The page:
The time lock, as it pertains to the mechanism that prevents the Doctor from re-entering the Time War, does not encompass the whole of Gallifrey's past. It only serves to keep time-travelers from coming into the War, and to keep what's in the War from getting out:
DOCTOR: Inside the Time War. And the whole War was time-locked. Like, sealed inside a bubble. It's not a bubble, but just think of a bubble. Nothing can get in or get out of the time lock.
Gallifrey's past from before the War was never said to be time-locked; however, there seems to be some kind of implied mechanism, that is comparable to a time lock but isn't exactly the same thing, that prevents Time Lords from traveling to any point in Gallifrey's timeline other than its relative present, and keeps their visits to the planet in sync with one another, which explains why Time Lords have to use scrolls and seers all the time (as they cannot go into Gallifrey's past or future for themselves), and why the Time Lords always appear to meet in the right order on Gallifrey. But, as even the existence of this mechanism has never been clearly established, let alone explained in any detail, we cannot say for certain how the events of "Listen" correlate to it. (Although, it would be logical to assume that such a thing exists anyway, as any time-traveling civilization worth their salt would naturally want to keep their past from being interfered with.)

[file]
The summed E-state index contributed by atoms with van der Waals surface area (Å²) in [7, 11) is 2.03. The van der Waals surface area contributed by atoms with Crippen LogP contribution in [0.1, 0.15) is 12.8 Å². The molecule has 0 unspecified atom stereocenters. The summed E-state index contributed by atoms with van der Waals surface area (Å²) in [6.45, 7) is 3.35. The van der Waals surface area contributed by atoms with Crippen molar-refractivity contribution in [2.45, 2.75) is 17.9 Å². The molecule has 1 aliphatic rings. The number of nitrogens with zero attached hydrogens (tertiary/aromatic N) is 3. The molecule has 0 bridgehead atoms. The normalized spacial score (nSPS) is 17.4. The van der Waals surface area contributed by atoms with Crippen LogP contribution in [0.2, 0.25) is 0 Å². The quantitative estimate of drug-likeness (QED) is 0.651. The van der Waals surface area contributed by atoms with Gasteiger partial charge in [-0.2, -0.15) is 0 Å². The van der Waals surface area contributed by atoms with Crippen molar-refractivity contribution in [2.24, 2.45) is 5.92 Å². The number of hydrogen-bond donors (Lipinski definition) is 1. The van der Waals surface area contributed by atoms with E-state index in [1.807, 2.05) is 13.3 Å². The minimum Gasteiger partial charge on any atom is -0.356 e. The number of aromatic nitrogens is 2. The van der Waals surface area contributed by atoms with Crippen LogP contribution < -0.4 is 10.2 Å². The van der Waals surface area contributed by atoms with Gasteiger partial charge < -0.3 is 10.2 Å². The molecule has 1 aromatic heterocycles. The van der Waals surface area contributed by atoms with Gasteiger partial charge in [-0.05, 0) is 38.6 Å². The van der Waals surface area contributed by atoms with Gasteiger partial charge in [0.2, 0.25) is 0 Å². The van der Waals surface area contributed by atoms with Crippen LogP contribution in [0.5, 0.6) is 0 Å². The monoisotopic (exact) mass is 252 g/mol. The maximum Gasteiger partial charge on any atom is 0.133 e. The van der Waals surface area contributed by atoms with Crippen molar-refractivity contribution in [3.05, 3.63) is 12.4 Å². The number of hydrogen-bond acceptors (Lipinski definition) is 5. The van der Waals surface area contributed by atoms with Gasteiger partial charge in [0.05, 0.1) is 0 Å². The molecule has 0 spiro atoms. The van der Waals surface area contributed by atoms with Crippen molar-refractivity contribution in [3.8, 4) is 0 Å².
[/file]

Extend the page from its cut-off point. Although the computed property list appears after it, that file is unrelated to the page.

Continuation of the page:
Nevertheless, it is clear from the presentation in "Listen" that the TARDIS' trip into Gallifrey's past is not normally supposed to be happen, hence the red warning lights and the alarms that flood the console room when it happens. And that is because these were not normal circumstances. For one thing, it was noted at least twice that the Doctor had taken down the ship's safety functions, which is how he first got to the end of the universe (saying, "the TARDIS isn't supposed to come this far, but some idiot turned the safeguards off"). Furthermore, Clara was piloting the TARDIS in a way that we have never seen before (via the telepathic interface), and the Doctor said that he had slaved the ship to her timeline (and the last time that we saw somebody traveling along a raw timeline was in "The Name of the Doctor", when Clara stepped into the Doctor's postmortem timestream and was spliced throughout his past, including his early days on Gallifrey).
So, ultimately, the answer is that she managed it by piloting the ship in a very unconventional way while the safeguards were off, which allowed her to bypass the very vaguely-defined temporal barrier that would normally keep Time Lords in sync with Gallifrey.